LOCAL Announcement :: Civil and Human Rights : Crime and Police : Protests and Vigils : STLIMC/CAMP in the News

CAMP Solidarity with German Free Spaces Raided By Police

CAMP expresses solidarity with the free/autonomous spaces that were raided last week [1][2][3][4][5][6] by German police under specious accusations of organizing violent protest against the G-8 summit to be held in Heiligendamm in June 2007. Similar police raids against the housing cooperative, the Bolozone, and our community center occurred in 2003 in St. Louis.
These raids were justified by a broad-ranging resolution adopted by the German legislature (paragraph 129a) that outlaws the formation of "terrorist organizations," which in many ways resembles this country's Patriot Act in vagueness and bias against civil liberties. State-perpetrated violence to crackdown on free speech and free assembly is reprehensible. In particular, CAMP([search]) expresses solidarity and sympathy with Rota Flora (Wikipedia) in Hamburg and with free spaces in Bethanien in Berlin.

Biodevastation 2003 Protests/Raids:

The Biotech Industry And Repression In St. Louis (Z Magazine)

Police Attacks Against Activists, Indymedia in STL and UC (Global Indymedia)

Post-Dispatch Clips (biodev([search]).org)

Back to the Bolozone([search]) (RFT)

Police & Monsanto([search]) Fail to Intimidate Activist Gathering in STL (org consumer assoc)

Police make preemptive arrests at STL bio-tech conference (Asheville Global Report)

St. Louis Gestapo… er, Cops, Make Pre-Emptive Raids on St. Louis Indymedia & Other Collective Spaces (

Protester = Criminal? (The Progressive)

Cyclists Arrested for Riding Without a License (

Background/Add'l Reading:

German Indymedia on G8 Protest (in English)

Int'l Mobilization against G8 Summit ( (in German)

Alternative to G8 Summit in Rostock (in English)

Spiegel Mag Opposition protests Foreign Minister's Detention Plans (in German),1518,482434,00.html

Spiegel Mag: Violence as means of Protest (well-written essay, in German),1518,482290-2,00.html


Sorry, STLIMC 2003 Archives still unavailable!

Sorry, STLIMC archives from '03 still unavailable. Please contact if you have experience with the old imc-active codebase!


I don't mean to be a jerk, but can you express solidarity simply by stating it and then linking german state repression to state repression in st. louis? I'm not against this article - I think it was actually tied together well, and is an excellent idea to come out in support of - but I guess my criticism comes when the word solidarity is simply interchangable for support. Certainly, solidarity is a form of support, but are all forms of support solidarity?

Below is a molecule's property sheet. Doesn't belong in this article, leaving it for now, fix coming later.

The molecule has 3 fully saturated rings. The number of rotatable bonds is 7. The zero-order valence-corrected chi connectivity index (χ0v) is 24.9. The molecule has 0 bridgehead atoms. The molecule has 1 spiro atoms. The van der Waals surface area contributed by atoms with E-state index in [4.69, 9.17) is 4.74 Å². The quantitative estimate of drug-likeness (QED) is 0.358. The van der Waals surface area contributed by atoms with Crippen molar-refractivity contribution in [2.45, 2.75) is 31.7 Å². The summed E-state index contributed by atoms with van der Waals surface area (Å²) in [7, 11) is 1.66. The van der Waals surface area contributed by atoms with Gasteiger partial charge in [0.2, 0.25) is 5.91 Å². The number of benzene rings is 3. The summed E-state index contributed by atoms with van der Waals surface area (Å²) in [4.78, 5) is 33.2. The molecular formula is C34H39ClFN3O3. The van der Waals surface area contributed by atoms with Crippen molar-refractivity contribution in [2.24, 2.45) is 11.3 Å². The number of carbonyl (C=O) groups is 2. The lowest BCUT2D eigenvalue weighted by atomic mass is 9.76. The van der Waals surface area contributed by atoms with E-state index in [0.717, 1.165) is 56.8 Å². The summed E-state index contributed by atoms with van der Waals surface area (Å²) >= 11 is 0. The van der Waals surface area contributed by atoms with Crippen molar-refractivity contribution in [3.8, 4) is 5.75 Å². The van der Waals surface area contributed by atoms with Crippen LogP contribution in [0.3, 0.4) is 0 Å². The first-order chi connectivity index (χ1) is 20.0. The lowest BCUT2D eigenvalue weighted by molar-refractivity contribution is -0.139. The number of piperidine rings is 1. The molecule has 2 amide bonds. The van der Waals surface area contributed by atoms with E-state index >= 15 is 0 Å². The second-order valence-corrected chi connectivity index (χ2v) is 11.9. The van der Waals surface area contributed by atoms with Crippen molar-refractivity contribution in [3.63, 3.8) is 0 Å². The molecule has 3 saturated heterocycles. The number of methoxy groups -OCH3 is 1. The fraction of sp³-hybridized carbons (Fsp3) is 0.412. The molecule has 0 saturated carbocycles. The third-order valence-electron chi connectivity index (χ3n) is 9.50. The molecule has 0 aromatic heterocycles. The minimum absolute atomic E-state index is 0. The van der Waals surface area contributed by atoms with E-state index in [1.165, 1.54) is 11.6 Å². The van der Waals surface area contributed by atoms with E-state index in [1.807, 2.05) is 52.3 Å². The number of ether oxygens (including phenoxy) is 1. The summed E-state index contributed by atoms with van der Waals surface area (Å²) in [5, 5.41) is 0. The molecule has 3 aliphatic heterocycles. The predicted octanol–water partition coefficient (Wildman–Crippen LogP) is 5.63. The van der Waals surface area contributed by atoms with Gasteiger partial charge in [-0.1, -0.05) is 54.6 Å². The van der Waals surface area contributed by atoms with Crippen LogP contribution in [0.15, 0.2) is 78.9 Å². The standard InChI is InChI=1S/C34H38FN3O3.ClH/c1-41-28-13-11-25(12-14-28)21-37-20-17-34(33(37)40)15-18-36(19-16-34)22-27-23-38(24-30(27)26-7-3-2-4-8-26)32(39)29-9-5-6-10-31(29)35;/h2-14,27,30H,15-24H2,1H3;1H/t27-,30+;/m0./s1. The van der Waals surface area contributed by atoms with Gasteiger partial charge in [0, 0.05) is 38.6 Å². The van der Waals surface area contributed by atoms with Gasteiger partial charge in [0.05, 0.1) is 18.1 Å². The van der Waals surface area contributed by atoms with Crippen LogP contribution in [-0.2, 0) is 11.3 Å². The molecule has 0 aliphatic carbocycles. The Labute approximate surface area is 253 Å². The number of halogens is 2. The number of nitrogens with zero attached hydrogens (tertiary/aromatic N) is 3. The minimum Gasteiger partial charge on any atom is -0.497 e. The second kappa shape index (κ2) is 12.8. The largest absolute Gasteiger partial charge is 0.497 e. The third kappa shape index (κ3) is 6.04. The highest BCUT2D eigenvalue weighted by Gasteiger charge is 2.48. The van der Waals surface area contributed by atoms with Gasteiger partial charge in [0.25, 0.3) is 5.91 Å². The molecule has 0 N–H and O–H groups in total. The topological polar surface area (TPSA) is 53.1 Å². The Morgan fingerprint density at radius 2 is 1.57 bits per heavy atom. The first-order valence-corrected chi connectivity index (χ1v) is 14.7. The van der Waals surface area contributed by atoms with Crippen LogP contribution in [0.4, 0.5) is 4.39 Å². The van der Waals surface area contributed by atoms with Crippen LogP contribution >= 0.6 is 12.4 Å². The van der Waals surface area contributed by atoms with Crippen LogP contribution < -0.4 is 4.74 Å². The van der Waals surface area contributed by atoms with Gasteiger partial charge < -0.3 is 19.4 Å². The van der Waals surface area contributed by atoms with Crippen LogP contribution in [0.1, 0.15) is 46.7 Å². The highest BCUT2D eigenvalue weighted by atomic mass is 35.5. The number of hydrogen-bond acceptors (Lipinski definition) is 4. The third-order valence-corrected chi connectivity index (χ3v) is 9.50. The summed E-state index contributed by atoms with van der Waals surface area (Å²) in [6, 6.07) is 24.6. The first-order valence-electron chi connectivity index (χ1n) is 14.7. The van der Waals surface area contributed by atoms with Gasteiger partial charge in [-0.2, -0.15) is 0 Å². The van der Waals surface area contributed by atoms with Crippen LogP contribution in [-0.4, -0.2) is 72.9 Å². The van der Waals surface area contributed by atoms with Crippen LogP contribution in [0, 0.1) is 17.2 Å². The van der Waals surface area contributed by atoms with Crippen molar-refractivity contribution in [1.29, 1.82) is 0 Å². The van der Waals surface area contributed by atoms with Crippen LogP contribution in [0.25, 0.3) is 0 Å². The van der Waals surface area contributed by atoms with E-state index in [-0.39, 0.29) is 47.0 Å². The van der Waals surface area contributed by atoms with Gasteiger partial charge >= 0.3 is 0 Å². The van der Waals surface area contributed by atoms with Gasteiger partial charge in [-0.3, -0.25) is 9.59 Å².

More on the word "solidarity"

I wanted to add to the discussion of the word "soldiarity". I JUST finished reading an article that talks about how loosely we use certain words in radical circles that definitly need more definition or examination, and feel that this really fits in this discussion. Here is what I would like to add:

There are certain words which, nowadays, offer more questions than answers. When someone uses the word solidarity, do they mean they're opposed to snitching? They want more prison support? Safe housing networks? A political platform complete with vanguard? Or maybe, please come to my rally? When someone uses the word community, do they imagine something like an extended family? What kind of a family? Maybe a support network for crisis? What kind of support; what kind of crisis? Or are they just short on resources? When someone says they feel affinity with someone else, do they mean they think that person is sexy? That they agree with their political or philosophical views? Or maybe that they share a lifestyle or political tactics? Our radical lexicon doesn't seem to have words specific enough, or well-defined enough to clearly articulate the different kinds of associations that we have, or wish we had; we must rely on context or examples to give us clues to what these words mean. Simply explaining what I mean when I use these words, or what other people have meant, would not help clarify much. People will continue to use them to refer to any of their current definitions, and will make up more meanings because they are terms that can be molded to any situation. One might argue that we need to create new, more precise or distinct words to describe different kinds of affinity, community, solidarity, or other kinds of relations. I will leave that task for more dedicated word lovers.

-taken from the article "Choosing Relations" by Liana Doctrines which can be found here
or in "Anarchy" magazine:

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